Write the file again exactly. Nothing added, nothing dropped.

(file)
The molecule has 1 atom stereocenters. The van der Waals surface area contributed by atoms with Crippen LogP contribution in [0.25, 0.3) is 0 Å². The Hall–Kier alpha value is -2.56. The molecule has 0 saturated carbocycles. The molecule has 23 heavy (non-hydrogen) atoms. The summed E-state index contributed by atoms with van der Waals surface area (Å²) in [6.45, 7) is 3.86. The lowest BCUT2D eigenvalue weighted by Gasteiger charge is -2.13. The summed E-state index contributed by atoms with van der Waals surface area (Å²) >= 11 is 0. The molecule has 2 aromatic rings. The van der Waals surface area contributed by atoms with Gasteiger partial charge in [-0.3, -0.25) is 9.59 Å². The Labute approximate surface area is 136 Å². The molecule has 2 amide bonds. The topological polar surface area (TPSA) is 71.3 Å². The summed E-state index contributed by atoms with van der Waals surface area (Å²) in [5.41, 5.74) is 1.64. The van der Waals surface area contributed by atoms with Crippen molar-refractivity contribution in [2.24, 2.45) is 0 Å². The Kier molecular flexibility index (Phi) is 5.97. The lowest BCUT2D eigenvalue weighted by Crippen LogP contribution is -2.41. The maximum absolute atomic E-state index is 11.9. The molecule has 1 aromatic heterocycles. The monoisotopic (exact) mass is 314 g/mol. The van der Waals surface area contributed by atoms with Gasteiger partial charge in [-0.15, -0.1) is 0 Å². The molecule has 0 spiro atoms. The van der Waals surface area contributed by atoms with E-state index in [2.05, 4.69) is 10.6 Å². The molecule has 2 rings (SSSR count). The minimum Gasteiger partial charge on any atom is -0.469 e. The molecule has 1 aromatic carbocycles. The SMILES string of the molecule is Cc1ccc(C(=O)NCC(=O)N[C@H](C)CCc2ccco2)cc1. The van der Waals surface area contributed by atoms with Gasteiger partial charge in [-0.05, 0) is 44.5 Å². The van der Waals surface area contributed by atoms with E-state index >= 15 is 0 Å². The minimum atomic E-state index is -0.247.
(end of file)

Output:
The molecule has 1 atom stereocenters. The van der Waals surface area contributed by atoms with Crippen LogP contribution in [0.25, 0.3) is 0 Å². The Hall–Kier alpha value is -2.56. The molecule has 0 saturated carbocycles. The molecule has 23 heavy (non-hydrogen) atoms. The summed E-state index contributed by atoms with van der Waals surface area (Å²) in [6.45, 7) is 3.86. The lowest BCUT2D eigenvalue weighted by Gasteiger charge is -2.13. The summed E-state index contributed by atoms with van der Waals surface area (Å²) >= 11 is 0. The molecule has 2 aromatic rings. The van der Waals surface area contributed by atoms with Gasteiger partial charge in [-0.3, -0.25) is 9.59 Å². The Labute approximate surface area is 136 Å². The molecule has 2 amide bonds. The topological polar surface area (TPSA) is 71.3 Å². The summed E-state index contributed by atoms with van der Waals surface area (Å²) in [5.41, 5.74) is 1.64. The van der Waals surface area contributed by atoms with Crippen molar-refractivity contribution in [2.24, 2.45) is 0 Å². The Kier molecular flexibility index (Phi) is 5.97. The lowest BCUT2D eigenvalue weighted by Crippen LogP contribution is -2.41. The maximum absolute atomic E-state index is 11.9. The molecule has 1 aromatic heterocycles. The monoisotopic (exact) mass is 314 g/mol. The van der Waals surface area contributed by atoms with Gasteiger partial charge in [-0.15, -0.1) is 0 Å². The molecule has 0 spiro atoms. The van der Waals surface area contributed by atoms with E-state index in [2.05, 4.69) is 10.6 Å². The molecule has 2 rings (SSSR count). The minimum Gasteiger partial charge on any atom is -0.469 e. The molecule has 1 aromatic carbocycles. The SMILES string of the molecule is Cc1ccc(C(=O)NCC(=O)N[C@H](C)CCc2ccco2)cc1. The van der Waals surface area contributed by atoms with Gasteiger partial charge in [-0.05, 0) is 44.5 Å². The van der Waals surface area contributed by atoms with E-state index >= 15 is 0 Å². The minimum atomic E-state index is -0.247.